The Providence Journal today ran an editorial by Scripps-Howard writer David Yount under the title "Sensing the immensity of God's imagination." The title was changed by the ProJo editors from its original title, "Even in tragedy, followers thank God, ask for help," perhaps because the piece is about a week old and reflects on the tragedy in Aurora in a way that isn't so immediate. As to why they chose to run the piece now, who can say. I find it hard to believe there wasn't something better out there to fill column inches with. (I'm linking the piece here, under it's original title.)
Under any title Yount's piece would still be drivel. It starts off badly and descends into theological nonsense almost immediately. As a theodicy, a defense of God's existence in the face of evil, it's laughably immature. As an argument for the existence of God, it falls somewhere between an argument from perceived design and an argument from grandeur, but deftly avoids making a case for either.
The most potent challenges to religious faith in the millennium are subjective. During the last century, the world flirted with secular ideologies, including communism and fascism. All of them failed as substitutes for religion.
There's so much wrong with Yount's opening paragraph I'm having trouble deciding where to begin. His first sentence boggles. What does he mean by "potent challenges" being subjective? Is the term "subjective" supposed to be some sort of pejorative? If a challenge is potent, can it only be subjective? In what way is religion objective, to counter pose the question. Yount answers none of this, because he's already onto his next, unrelated idea in the next sentence. He claims that communism and fascism are secular ideologies, again with no evidence presented to support the claim. I think Mussolini and Franco, two prominent and Catholic fascists, would disagree with Yount on this point.
This tactic, of guilt by association, is ignorant and dishonest. Communism and fascism are secular ideologies, says Yount, so by implied association all secular ideologies are suspect. How would Yount feel if I were to say that Osama bin Laden and the Westboro Baptist Church both believe in God, so Yount's point of view on religion is suspect? I'm sure he would quickly disavow such extremists. So why does he feel it right to brand secularists in this fashion?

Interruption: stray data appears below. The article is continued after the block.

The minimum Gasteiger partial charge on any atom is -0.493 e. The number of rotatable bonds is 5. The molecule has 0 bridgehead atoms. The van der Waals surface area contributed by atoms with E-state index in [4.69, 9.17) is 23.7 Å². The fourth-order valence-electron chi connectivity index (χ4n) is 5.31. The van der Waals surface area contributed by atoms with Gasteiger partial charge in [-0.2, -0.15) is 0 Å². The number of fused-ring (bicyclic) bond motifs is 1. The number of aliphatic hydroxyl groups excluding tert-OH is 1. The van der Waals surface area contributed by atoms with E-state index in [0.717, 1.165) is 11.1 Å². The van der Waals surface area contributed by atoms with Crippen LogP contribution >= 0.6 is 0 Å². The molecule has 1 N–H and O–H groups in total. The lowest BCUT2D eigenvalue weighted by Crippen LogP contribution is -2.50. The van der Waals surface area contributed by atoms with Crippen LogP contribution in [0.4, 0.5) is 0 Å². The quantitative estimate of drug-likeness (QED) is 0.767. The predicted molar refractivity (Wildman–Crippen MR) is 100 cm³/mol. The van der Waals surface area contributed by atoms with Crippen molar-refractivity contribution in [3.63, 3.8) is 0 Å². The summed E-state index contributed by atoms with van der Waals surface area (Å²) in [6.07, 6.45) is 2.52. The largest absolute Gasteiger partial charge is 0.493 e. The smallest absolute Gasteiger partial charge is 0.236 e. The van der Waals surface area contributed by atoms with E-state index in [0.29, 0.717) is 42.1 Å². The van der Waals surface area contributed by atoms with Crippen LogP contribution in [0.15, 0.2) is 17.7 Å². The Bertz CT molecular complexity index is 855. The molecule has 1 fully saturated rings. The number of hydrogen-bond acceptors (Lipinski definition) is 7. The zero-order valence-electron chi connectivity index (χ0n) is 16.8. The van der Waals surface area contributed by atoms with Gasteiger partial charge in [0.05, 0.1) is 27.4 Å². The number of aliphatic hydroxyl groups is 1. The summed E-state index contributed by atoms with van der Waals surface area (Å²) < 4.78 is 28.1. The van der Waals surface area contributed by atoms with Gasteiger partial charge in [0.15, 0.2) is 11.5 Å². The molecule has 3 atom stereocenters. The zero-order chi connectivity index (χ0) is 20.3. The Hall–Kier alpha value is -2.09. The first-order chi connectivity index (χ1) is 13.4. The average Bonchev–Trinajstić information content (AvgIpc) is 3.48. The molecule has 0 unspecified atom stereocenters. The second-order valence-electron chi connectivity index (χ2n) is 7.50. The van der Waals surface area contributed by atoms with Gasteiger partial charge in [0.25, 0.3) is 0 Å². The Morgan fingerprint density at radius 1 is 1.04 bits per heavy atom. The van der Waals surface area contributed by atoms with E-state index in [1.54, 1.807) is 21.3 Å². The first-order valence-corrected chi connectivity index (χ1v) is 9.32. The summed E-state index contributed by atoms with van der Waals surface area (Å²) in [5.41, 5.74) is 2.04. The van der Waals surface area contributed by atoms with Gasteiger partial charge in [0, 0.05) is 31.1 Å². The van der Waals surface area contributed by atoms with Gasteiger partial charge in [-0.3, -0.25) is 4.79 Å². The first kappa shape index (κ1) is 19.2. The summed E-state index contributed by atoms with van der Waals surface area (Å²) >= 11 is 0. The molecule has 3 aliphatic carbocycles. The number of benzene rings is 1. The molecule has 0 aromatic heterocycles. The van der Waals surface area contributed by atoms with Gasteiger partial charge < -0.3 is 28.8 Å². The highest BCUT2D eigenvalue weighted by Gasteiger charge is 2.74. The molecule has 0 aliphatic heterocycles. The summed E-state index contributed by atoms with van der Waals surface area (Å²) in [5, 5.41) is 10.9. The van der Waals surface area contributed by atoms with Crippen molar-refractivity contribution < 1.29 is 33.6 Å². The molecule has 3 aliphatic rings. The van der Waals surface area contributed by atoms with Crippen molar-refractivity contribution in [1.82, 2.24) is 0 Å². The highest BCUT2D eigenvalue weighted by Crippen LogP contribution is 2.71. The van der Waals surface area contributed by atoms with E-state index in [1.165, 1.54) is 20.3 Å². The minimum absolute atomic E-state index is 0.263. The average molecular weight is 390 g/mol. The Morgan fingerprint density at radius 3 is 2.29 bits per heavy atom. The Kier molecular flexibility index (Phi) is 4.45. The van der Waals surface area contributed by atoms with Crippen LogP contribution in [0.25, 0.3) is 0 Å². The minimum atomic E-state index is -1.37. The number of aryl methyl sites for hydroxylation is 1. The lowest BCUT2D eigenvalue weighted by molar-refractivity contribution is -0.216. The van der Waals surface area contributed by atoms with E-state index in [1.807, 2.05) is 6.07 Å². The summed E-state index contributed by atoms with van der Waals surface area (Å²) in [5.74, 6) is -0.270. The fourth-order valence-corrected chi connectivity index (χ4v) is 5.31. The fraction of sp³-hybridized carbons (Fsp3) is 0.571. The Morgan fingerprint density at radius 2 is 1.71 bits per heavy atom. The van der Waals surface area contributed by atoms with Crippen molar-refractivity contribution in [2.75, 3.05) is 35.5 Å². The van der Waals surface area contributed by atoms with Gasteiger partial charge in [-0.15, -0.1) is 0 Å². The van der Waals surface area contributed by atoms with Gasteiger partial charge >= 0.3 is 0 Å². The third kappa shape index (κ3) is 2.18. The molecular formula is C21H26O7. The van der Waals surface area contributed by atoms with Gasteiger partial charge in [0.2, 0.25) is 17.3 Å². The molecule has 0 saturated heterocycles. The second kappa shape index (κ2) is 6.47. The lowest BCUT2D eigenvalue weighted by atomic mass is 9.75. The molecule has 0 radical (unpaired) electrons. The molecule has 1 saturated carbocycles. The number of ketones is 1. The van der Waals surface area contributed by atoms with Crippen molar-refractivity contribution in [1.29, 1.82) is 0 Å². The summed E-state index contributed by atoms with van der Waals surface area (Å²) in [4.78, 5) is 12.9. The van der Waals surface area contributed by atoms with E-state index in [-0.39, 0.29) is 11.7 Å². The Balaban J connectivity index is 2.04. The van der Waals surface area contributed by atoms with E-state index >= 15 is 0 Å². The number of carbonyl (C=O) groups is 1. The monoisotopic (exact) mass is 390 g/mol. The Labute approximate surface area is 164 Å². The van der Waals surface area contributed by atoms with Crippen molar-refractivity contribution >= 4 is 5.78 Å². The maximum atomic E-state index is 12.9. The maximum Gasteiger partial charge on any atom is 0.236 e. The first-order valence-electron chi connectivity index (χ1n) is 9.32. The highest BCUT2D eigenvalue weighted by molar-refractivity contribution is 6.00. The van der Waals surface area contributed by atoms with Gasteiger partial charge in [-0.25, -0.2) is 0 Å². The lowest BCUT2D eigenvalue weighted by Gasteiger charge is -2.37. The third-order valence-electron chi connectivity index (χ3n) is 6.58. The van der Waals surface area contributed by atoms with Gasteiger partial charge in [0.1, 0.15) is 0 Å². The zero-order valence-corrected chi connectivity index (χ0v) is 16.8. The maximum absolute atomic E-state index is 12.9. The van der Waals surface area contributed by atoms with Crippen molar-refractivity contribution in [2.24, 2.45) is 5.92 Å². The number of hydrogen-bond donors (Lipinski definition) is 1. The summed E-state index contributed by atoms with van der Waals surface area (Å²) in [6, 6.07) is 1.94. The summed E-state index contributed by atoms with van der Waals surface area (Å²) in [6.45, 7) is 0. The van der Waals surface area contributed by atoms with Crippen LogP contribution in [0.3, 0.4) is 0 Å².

The answer is that Yount is fundamentally dishonest in his rhetoric, and intellectually unable to mount a proper defense to his indefensible religious views.
Yount goes on to be impressed with people who suffer tragedy and instead of bemoaning God, thank this imaginary being for not being even more cruel. What Yount sees as strength of faith and moral certainty a reasonable person might see as the effect of years of conditioning and a breaking of the spirit, analogous to the way an abused dog will still wag its tail at the cruel master who feeds him.
Next, Yount mounts his argument for God's existence from grandeur. The universe, it seems, is really big, and we are very small. Yount assures us, "Our God does not seek to frighten us with these immensities, but only to astound us with his sense of adventure. God plays on the largest stage and on the grandest scale."
Along the way Yount references Einstein, a man to whom rigor and skepticism were paramount. If Yount has truly tried to understand the great physicist and humanist, he must surely have missed the point of all the great man's work.
Yount ends his thin gray gruel of a piece with the promise of eternal life in paradise with God. "It is only natural for children to feel small and helpless, because that is what they are. But as adults we can learn to appreciate the immensity of God's imagination and even to relish the unexpected as a foretaste of the endless adventure that our eternity will be in the company of our creator."
Yount's idea of adulthood is intellectual and moral infantilization. His dreams of everlasting life lack any basis in reality.
We get one life, and one world, right now and right here. The universe doesn't care about us, and there is no god. All we have is each other, our only tools are our compassion, our ability to reason, our optimism and our ability to act. If we want anything more from this life and this world we have to build it ourselves.
We don't need a substitute for religion. Religion belongs in the same dustbin where fascism and communism can be found. What we need is reality and reason. Yount's embarrassing essay supplies neither.